Secretary of State Jesse White, pictured in this 2007 file photo, believes a federal recommendation Tuesday that Illinois and other states lower their drunk-driving standard from .08 blood-alcohol content to .05 blood-alcohol content warrants "further study." (AP Photo/Seth Perlman)
SPRINGFIELD-Secretary of State Jesse White believes the idea of reducing Illinois' drunk-driving threshold merits "further study," his office confirmed Tuesday after a federal agency recommended all states scrap their .08 DUI standards.
The National Transportation Safety Board urged all 50 states to lower their drunk-driving limits by nearly half from .08 blood-alcohol content to .05 blood-alcohol content.
"It's an issue that needs further study. We commend them for looking into this and the work they've done. But we feel at this point, it needs more study to go to .05," White spokesman Dave Druker told the Chicago Sun-Times.
Druker said White was not prepared to move any kind of legislative package in the dwindling days of the spring legislative session and that his senior staff would delve more deeply into the NTSB's findings.
A 180-pound man could drink no more than two 12-ounce servings of light beer in an hour to stay below a .05 blood-alcohol content, according to an online blood-alcohol calculator maintained by the University of Oklahoma.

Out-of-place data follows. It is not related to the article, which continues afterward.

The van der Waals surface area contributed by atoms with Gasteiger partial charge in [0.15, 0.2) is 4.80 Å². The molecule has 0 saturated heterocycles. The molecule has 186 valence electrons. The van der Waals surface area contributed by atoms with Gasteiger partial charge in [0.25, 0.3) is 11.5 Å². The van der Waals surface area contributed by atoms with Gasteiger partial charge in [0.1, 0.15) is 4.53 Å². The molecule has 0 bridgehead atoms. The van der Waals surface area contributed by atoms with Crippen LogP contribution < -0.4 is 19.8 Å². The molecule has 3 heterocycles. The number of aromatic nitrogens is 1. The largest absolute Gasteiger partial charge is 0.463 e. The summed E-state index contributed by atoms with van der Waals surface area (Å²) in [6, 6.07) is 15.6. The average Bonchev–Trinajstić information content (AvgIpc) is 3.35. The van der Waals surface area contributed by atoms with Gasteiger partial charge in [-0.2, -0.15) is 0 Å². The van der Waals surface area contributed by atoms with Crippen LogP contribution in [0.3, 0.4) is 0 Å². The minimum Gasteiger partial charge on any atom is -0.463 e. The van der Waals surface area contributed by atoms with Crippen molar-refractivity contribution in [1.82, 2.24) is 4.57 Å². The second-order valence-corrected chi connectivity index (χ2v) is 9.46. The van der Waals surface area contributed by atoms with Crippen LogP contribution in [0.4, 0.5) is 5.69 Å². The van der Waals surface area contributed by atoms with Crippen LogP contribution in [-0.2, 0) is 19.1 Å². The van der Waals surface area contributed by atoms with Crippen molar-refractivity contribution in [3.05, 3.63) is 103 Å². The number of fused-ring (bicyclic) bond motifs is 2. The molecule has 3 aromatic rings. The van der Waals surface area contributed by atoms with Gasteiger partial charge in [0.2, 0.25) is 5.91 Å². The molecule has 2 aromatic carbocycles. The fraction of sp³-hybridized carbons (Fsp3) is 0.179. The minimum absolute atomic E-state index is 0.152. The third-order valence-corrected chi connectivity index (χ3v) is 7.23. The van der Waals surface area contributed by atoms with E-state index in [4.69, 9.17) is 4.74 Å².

Under the existing .08 law, that same person could drink four 12-ounce servings of light beer to remain below the drunk-driving limit, the university calculator showed.
When asked whether the secretary of state's office has a concern about how those tighter standards would could make it impossible for Illinoisans to drink alcohol at weddings, anniversaries or Super Bowl parties and still drive legally, Druker said, "It's an issue."
But Druker cautioned that White had not formulated a position on the NTSB recommendations.
"I don't think we've thought it through to that extent. We just heard about the report today," Druker said.
Illinois has had a .08 blood-alcohol standard since 1997, when then-Secretary of State George Ryan successfully pushed the change through the General Assembly. Previously, the state's drunk-driving limit stood at .10 blood-alcohol content.